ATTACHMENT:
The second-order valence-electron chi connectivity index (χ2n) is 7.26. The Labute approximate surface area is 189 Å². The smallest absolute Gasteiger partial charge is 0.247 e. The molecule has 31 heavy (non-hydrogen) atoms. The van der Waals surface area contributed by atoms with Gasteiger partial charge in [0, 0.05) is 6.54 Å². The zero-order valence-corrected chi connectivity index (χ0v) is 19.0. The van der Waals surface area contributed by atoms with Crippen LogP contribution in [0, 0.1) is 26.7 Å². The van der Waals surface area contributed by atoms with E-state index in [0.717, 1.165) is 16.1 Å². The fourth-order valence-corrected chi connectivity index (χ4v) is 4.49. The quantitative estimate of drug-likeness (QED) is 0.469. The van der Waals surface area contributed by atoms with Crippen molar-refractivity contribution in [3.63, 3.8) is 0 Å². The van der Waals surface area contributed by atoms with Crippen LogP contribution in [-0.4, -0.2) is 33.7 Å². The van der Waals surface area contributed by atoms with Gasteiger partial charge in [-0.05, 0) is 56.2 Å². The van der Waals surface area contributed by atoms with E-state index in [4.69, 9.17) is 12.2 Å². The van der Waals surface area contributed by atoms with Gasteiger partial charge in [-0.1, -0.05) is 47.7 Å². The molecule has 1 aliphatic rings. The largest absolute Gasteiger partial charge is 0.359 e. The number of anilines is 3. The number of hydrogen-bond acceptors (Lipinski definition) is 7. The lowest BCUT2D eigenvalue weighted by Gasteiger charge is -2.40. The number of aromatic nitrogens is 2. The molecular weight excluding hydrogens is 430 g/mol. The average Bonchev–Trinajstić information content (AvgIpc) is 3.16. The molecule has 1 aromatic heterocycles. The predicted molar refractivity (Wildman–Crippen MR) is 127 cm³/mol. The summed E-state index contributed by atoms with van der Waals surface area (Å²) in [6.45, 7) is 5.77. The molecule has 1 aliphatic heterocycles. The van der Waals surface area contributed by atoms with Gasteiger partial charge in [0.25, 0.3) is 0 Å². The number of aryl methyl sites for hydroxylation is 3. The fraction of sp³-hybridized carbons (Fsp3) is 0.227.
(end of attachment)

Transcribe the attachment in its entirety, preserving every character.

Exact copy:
The second-order valence-electron chi connectivity index (χ2n) is 7.26. The Labute approximate surface area is 189 Å². The smallest absolute Gasteiger partial charge is 0.247 e. The molecule has 31 heavy (non-hydrogen) atoms. The van der Waals surface area contributed by atoms with Gasteiger partial charge in [0, 0.05) is 6.54 Å². The zero-order valence-corrected chi connectivity index (χ0v) is 19.0. The van der Waals surface area contributed by atoms with Crippen LogP contribution in [0, 0.1) is 26.7 Å². The van der Waals surface area contributed by atoms with E-state index in [0.717, 1.165) is 16.1 Å². The fourth-order valence-corrected chi connectivity index (χ4v) is 4.49. The quantitative estimate of drug-likeness (QED) is 0.469. The van der Waals surface area contributed by atoms with Crippen molar-refractivity contribution in [3.63, 3.8) is 0 Å². The van der Waals surface area contributed by atoms with Crippen LogP contribution in [-0.4, -0.2) is 33.7 Å². The van der Waals surface area contributed by atoms with Gasteiger partial charge in [-0.05, 0) is 56.2 Å². The van der Waals surface area contributed by atoms with E-state index in [4.69, 9.17) is 12.2 Å². The van der Waals surface area contributed by atoms with Gasteiger partial charge in [-0.1, -0.05) is 47.7 Å². The molecule has 1 aliphatic rings. The largest absolute Gasteiger partial charge is 0.359 e. The number of anilines is 3. The number of hydrogen-bond acceptors (Lipinski definition) is 7. The lowest BCUT2D eigenvalue weighted by Gasteiger charge is -2.40. The number of aromatic nitrogens is 2. The molecular weight excluding hydrogens is 430 g/mol. The average Bonchev–Trinajstić information content (AvgIpc) is 3.16. The molecule has 1 aromatic heterocycles. The predicted molar refractivity (Wildman–Crippen MR) is 127 cm³/mol. The summed E-state index contributed by atoms with van der Waals surface area (Å²) in [6.45, 7) is 5.77. The molecule has 1 aliphatic heterocycles. The van der Waals surface area contributed by atoms with Gasteiger partial charge in [0.25, 0.3) is 0 Å². The number of aryl methyl sites for hydroxylation is 3. The fraction of sp³-hybridized carbons (Fsp3) is 0.227.